Carrie Welling Discusses What Went Into Making ‘High Heels and Heavy Things’

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Singing since she was six years old, Carrie Welling’s upcoming album is her most authentic work yet. A self-described hopeless romantic, with a tinge of cynic, will share a record of songs close to her heart, after years of playing music she thought others wanted to hear. Initially set for April 3rd, she delayed the release of High Heels and Heavy Things indefinitely until the current situation passes. 

Welling found solace in Nashville after a decade in New York City and a quick soul-searching stint in San Diego. She lost direction as an artist when her female duo in the city broke up after many years. In her search for fertile ground, Welling was stuck between Nashville and LA. Who she knew in Nashville and what she saw in the supportive community drew her in. She moved to Nashville for what she said would be one year for her album production, and there she has stayed for five.

The friends she made in Nashville ultimately saved her as an artist. Ready to give up on her career, Welling’s friends, Eric Hölljes, of Delta Rae, and local producer and artist, Alex Wong, encouraged her to take a leap of faith. They convinced her it was time to write about things important to her, rather than fitting an ever-evolving mold. “I started writing about the truth, and people started actually loving it,” explained Welling. 

Welling began on this trajectory with the thematic, “Good to Me.” The song explores the idea of what we imagine our lives will look like at particular milestones and the sometimes stark contrast that comes with the reality when you arrive. 

“The first line of that is talking about how I did not think I would be here, and I have waited on these record executive people as a server, and it just felt so crappy,” she remarked. “So I put that in the first verse and the second verse is about me looking at myself in the mirror and realizing I have to be cool with this or I will not be able to move on. I had to be “good to me” and kind to myself.”

The rest of the record followed this lead. Number two in her trio of single releases is “Stand Ins.” The track, co-written with Mary Bragg, features vocal support from Delta Rae. The message strengthens with each lyric line, empowered by soaring harmonies. As the opening instrumentation suggests, the song originates from a place of anger and frustration. 

“I was just going through this phase – again like real life stuff – where I was just tired of having these people in my life and not finding my person,” Welling shared. 

“If you listen to the bridge of that song, I name real people. Not names, but I have the high school sweetheart, the New York drummer I should have left alone. People will be like ‘are they real?’ and some people know who they are, and I am like, ‘I really don’t care.”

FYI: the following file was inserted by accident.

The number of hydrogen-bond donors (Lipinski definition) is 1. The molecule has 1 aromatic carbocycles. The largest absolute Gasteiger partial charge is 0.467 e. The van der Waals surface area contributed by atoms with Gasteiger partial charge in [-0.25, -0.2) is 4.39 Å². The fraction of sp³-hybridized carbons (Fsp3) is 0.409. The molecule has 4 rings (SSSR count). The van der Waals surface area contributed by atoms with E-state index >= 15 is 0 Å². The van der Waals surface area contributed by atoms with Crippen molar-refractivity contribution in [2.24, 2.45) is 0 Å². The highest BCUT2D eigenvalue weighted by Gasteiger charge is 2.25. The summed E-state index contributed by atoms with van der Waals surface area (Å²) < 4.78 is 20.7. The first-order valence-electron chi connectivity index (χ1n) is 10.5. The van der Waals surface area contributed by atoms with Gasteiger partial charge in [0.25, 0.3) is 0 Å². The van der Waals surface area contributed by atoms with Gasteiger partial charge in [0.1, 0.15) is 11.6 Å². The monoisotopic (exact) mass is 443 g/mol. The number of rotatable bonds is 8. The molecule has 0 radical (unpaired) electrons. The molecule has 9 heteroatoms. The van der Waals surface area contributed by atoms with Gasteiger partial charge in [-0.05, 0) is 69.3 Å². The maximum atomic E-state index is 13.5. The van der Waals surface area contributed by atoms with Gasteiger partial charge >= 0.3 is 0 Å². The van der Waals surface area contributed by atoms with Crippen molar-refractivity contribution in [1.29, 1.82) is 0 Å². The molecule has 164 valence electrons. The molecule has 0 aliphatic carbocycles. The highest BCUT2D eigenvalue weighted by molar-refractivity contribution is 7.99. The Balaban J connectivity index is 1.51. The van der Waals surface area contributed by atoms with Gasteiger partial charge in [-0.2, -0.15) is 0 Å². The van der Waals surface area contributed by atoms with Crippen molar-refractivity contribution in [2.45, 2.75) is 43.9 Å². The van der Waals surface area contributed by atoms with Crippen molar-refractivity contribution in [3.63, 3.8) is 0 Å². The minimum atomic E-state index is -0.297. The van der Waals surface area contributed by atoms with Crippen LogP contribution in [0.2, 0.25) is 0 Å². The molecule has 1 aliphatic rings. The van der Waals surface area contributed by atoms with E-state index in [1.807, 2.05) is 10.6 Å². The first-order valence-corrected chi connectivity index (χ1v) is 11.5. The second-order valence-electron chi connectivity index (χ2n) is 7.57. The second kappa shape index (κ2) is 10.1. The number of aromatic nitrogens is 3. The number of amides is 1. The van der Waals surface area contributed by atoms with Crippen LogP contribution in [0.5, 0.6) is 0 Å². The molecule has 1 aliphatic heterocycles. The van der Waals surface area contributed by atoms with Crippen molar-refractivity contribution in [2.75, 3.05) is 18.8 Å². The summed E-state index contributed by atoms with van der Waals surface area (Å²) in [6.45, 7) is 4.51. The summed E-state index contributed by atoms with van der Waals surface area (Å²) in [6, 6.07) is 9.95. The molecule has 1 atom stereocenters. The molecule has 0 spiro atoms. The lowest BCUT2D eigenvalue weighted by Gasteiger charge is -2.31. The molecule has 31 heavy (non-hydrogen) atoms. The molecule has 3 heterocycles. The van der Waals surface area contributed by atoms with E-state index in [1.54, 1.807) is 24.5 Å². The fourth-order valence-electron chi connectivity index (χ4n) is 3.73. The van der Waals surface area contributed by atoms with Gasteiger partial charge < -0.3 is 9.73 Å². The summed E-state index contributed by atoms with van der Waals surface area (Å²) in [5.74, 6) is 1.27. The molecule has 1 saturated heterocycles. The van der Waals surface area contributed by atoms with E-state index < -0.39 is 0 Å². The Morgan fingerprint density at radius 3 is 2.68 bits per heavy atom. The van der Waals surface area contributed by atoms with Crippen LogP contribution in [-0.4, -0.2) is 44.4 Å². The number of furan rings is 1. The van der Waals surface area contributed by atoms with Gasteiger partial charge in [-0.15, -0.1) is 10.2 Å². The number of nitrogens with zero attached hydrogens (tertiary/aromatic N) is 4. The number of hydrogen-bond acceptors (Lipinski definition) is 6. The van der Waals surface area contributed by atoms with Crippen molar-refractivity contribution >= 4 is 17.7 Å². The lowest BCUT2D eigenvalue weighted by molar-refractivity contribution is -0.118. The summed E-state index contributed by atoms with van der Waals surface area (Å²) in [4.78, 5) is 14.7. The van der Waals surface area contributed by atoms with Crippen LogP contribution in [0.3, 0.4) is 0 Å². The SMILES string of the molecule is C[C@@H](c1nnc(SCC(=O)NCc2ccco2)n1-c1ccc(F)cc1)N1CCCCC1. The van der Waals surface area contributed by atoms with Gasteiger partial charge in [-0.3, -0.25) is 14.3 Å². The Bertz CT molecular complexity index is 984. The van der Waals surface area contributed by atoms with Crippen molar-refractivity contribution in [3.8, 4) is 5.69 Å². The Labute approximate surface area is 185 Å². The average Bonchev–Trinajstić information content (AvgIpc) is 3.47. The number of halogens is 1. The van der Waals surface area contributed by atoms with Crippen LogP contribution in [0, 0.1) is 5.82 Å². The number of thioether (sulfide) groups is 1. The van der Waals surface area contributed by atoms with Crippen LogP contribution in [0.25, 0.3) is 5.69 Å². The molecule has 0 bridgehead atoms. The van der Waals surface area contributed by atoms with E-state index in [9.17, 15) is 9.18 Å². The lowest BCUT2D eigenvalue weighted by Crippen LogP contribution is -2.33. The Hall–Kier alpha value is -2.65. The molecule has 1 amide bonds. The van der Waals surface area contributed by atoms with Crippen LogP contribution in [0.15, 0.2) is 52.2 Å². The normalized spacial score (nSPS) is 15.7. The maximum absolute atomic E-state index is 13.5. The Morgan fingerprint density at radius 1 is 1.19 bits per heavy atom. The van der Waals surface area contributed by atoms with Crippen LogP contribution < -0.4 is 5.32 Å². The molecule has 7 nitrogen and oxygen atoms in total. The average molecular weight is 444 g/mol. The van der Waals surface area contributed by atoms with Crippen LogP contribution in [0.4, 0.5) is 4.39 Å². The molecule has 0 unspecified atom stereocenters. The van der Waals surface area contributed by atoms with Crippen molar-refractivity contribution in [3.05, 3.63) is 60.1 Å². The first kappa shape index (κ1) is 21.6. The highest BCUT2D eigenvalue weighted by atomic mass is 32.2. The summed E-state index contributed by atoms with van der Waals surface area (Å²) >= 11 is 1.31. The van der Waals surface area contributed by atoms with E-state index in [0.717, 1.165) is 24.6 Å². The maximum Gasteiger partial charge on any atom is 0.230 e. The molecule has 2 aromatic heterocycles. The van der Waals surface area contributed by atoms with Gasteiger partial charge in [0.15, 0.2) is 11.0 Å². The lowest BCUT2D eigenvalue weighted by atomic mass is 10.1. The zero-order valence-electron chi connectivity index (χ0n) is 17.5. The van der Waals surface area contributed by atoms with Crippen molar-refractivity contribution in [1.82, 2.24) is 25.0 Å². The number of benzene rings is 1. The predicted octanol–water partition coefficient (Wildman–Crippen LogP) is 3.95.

Welling’s latest release was “Settle Me Down.” Growing up a military brat, there are few places she hasn’t called home. She credits the experience to the outgoing person she is today. However, it was not until later in her life did she embrace the fact she didn’t have a singular place to call home. 

“I find myself blaming my moving around on the reason why I haven’t found my person because it is going to have to be a very special person,” Welling said. “I am like a gypsy who likes to move around, and it has made it harder to find someone – because it is not a steady life, but I don’t know if I’d like a steady life.”

Forfeiting certain ideals of a “steady life” is part of an artist’s nature. During unprecedented times, such as these, plans change, and flexibility becomes mandatory. Welling, who has canceled plans for an album release party April 3rd at Analog in Nashville, then a tour route mapped across the country with Delta Rae, has had to re-think her entire year. 

“Life as a musician always keeps you on your toes. But this pandemic has thrown even me for a loop. It’s been a bit scary, especially since touring and shows are my main source of income. I have been trying to roll with it, even turning my gig life into virtual live stream shows. I have found that people are watching and engaging in real-time, which is so cool.”

Welling has replaced her April 3rd album release plans with a live stream celebration and release of another single. This follows a live performance on the Stageit platform that sold out twice. A live album release show has always been a dream of hers, so the album release date is still to be determined. 

Get tickets to her live stream single release show for “Flames” on April 3rd. Keep an eye out for her upcoming album, High Heels and Heavy Things, later this year. 

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